Locked out – hard disk drive not recognised in the BIOS: The firmware bug that causes a lockout in the Seagate Barracuda 7200.11 series of internal SATA hard disk drives

If a hard disk drive is not recognised by the system BIOS, either the first time it is installed or after being in use, it might not be a dead drive, because the problem can be caused by a bug in the drive’s firmware.

For example, the Seagate Barracuda 7200.11 series of drives has a firmware bug that does just that. You can’t use Seagate’s or any other diagnostic tool because the BIOS has to recognise the drive before doing that is possible. The data is still on the drive, but it can’t be accessed. This particular firmware bug is discussed on this Wikipedia page: http://en.wikipedia.org/wiki/Seagate_Barracuda.

This problem can occur after installing a buggy firmware update. So, if you are locked out of your PC’s hard drive after having installed a firmware update, it is likely to be the cause.

Firmware – http://en.wikipedia.org/wiki/Firmware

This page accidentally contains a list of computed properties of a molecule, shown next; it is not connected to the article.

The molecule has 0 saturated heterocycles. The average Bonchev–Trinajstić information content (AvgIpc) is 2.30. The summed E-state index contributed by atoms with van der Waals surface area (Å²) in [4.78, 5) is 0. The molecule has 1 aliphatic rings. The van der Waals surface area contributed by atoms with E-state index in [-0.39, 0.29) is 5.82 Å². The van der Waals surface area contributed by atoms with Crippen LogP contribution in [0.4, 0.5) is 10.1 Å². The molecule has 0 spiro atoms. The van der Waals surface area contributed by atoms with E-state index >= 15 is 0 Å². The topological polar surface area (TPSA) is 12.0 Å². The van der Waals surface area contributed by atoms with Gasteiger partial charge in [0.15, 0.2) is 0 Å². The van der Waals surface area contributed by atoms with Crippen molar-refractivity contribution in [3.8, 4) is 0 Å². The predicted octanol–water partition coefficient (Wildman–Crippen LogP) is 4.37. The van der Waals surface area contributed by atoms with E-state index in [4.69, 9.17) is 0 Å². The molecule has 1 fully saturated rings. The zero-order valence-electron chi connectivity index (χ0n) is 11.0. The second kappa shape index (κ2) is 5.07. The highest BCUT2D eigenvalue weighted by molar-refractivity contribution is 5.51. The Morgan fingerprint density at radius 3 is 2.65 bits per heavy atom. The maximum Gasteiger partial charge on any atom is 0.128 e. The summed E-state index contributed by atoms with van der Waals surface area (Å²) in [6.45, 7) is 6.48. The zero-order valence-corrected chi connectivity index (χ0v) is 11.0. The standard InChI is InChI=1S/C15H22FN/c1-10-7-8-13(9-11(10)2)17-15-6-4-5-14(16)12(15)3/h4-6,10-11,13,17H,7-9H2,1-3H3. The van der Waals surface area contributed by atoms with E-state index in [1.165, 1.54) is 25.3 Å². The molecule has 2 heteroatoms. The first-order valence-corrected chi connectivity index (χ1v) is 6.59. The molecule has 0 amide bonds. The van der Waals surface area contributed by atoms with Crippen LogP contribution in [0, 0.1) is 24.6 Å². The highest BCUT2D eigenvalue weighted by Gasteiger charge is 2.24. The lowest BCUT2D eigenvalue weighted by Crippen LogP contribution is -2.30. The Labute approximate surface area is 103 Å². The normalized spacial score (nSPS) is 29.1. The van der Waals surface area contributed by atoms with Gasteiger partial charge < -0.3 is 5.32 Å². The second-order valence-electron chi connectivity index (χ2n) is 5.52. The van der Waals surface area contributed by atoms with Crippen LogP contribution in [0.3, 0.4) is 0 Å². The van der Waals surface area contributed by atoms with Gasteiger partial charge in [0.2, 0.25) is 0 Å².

Since the drive is not recognised by the system, you can’t apply the firmware update that fixes the problem. The drive has to be returned to the drive’s manufacturer to be repaired – free of charge if it is still under warranty, but charged for if not. The drive manufacturer can apply a firmware update without having to access the drive. However, you should note that it will be possible for the technical staff doing the restoration to access the data on the drive, which you might not want to happen if it contains information that you would not want anyone else to see.

It is because of cases like this one that you should always make regular restorable backups or system images of the drive should it fail. In a case like this one, you would just be able to buy a new drive, restore the backup/system image to it and destroy the old drive that contains the kind of data that you don’t want third-parties to access.

To find out if a particular make/model of drive has a known firmware bug, you have to find out what the drive’s make and model is and then visit the manufacturer’s website where information about any know problems will be provided. The make/model information will always be written on the drive itself.

About Eric 275 Articles
I am an experienced PC technician who has been the owner and sole writer of the PC Buyer Beware! website since 2004. I am learning all the time in this very dynamic, ever-changing field.